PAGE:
Iran's footballers have been warned they could face punishment if they take "selfie" pictures with female fans who have turned out in large numbers at the Asian Cup.
The head of the Iranian Football Federation's moral committee said players risked being used as a "political tool" if snapped with women fans.
Women are banned from attending men's sports events in the Islamic republic but they have flocked to see Iran's games at the Asian Cup in Australia.
Ali Akbar Mohamedzade, head of the moral committee of the Iranian Football Federation, issued the warning last week as photos of players with women fans circulated on social media.
"National team players should be aware that they won't be used as a political tool so that those who take pictures with them don't use these photos against the players," Iran's Shahrvand newspaper quoted him as saying.
"So according to this they should not take photos with everyone. If the players don't respect this, we will be obliged to take action."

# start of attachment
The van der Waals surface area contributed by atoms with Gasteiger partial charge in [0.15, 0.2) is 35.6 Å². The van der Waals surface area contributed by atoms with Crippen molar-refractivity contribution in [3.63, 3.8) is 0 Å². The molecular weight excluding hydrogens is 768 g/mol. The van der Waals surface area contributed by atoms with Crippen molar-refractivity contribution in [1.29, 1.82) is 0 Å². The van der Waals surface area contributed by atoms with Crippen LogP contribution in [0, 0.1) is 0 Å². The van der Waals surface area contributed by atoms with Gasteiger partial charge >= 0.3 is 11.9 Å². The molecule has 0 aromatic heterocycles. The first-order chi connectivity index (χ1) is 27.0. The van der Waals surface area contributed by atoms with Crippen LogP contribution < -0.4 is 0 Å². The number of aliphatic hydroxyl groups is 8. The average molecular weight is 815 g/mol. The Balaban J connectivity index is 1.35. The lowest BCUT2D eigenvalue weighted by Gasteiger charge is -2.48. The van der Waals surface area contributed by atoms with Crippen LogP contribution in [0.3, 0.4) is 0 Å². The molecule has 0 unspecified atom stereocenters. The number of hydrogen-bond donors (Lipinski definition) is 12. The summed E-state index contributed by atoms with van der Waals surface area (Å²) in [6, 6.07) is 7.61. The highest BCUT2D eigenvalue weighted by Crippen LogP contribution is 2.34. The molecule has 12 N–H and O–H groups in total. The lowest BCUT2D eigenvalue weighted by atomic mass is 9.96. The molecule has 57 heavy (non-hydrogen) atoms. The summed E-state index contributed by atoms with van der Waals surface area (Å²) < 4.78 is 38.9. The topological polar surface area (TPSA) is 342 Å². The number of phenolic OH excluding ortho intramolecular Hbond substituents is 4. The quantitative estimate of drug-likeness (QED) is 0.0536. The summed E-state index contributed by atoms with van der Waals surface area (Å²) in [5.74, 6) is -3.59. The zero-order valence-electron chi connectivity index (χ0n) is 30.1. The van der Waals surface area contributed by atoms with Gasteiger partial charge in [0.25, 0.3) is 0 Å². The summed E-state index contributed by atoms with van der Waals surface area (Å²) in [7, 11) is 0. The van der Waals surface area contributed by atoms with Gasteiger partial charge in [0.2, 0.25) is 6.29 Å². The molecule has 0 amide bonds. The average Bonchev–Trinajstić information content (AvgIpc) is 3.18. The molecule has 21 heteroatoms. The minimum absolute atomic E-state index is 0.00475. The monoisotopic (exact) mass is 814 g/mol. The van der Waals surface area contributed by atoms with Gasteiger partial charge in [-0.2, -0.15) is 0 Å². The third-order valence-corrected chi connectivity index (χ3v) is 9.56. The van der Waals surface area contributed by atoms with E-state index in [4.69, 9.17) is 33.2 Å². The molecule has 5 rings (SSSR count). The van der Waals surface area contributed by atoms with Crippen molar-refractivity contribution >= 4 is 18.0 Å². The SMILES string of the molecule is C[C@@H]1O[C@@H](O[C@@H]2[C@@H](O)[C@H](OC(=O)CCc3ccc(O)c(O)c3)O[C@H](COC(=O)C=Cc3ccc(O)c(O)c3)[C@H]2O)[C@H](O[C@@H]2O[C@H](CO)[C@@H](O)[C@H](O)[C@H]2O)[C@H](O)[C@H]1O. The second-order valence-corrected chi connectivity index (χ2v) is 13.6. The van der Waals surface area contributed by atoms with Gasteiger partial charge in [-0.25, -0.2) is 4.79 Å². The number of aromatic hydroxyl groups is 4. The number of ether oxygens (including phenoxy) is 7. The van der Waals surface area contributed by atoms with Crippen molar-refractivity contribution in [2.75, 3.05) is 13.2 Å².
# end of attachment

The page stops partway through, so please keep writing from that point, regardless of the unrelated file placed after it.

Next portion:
No detail was given on what punishment the players might face. Enthusiastic male and female fans of Iran, many wearing the team shirt, have been a feature of the Asian Cup.
The scenes contrast with the situation in Iran, where women are banned from men's sports events on moral grounds.
Iran's Portuguese coach Carlos Queiroz has carefully steered clear of any controversy, giving a firm "no comment" when asked about the presence of women fans.
One female fan Tweeted pictures of goalkeeper Ali Reza Haghighi and midfielder Karim Ansari Fard posing with women, while another photo shows a woman holding an Iranian flag inscribed with a marriage proposal to Haghighi.
Three-time champions Iran are already through to the quarter-finals. Their games have been noisily supported with thousands of fans, some banging drugs and blowing trumpets.
"We are monitoring what is happening in Australia, we haven't sent any representative to Australia," Mohamedzade was quoted as saying.